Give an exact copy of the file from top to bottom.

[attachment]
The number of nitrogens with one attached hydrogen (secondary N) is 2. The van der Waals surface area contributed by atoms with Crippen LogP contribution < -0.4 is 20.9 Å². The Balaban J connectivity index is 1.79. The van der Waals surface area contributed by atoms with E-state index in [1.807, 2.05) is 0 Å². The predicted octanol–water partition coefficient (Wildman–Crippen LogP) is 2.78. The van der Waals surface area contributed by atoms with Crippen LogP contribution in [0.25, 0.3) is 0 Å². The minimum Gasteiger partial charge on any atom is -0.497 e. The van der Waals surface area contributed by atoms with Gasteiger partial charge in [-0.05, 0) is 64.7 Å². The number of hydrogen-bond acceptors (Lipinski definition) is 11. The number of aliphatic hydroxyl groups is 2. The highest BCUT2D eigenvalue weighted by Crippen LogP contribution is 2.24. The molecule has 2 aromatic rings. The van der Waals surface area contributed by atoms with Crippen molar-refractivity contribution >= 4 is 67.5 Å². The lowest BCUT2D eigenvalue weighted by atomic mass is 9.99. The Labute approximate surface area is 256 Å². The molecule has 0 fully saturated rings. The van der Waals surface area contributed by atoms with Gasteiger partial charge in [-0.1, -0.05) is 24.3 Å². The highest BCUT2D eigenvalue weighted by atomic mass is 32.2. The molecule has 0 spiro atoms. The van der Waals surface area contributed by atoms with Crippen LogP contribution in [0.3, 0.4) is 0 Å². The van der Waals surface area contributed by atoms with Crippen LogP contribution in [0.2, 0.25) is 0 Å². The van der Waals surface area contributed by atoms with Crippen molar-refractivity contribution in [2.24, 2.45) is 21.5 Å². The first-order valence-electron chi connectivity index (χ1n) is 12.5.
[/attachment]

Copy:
The number of nitrogens with one attached hydrogen (secondary N) is 2. The van der Waals surface area contributed by atoms with Crippen LogP contribution < -0.4 is 20.9 Å². The Balaban J connectivity index is 1.79. The van der Waals surface area contributed by atoms with E-state index in [1.807, 2.05) is 0 Å². The predicted octanol–water partition coefficient (Wildman–Crippen LogP) is 2.78. The van der Waals surface area contributed by atoms with Crippen LogP contribution in [0.25, 0.3) is 0 Å². The minimum Gasteiger partial charge on any atom is -0.497 e. The van der Waals surface area contributed by atoms with Gasteiger partial charge in [-0.05, 0) is 64.7 Å². The number of hydrogen-bond acceptors (Lipinski definition) is 11. The number of aliphatic hydroxyl groups is 2. The highest BCUT2D eigenvalue weighted by Crippen LogP contribution is 2.24. The molecule has 2 aromatic rings. The van der Waals surface area contributed by atoms with Crippen molar-refractivity contribution >= 4 is 67.5 Å². The lowest BCUT2D eigenvalue weighted by atomic mass is 9.99. The Labute approximate surface area is 256 Å². The molecule has 0 fully saturated rings. The van der Waals surface area contributed by atoms with Gasteiger partial charge in [-0.1, -0.05) is 24.3 Å². The highest BCUT2D eigenvalue weighted by atomic mass is 32.2. The molecule has 0 spiro atoms. The van der Waals surface area contributed by atoms with Crippen LogP contribution in [0.3, 0.4) is 0 Å². The van der Waals surface area contributed by atoms with Crippen LogP contribution in [0.2, 0.25) is 0 Å². The van der Waals surface area contributed by atoms with Crippen molar-refractivity contribution in [2.24, 2.45) is 21.5 Å². The first-order valence-electron chi connectivity index (χ1n) is 12.5.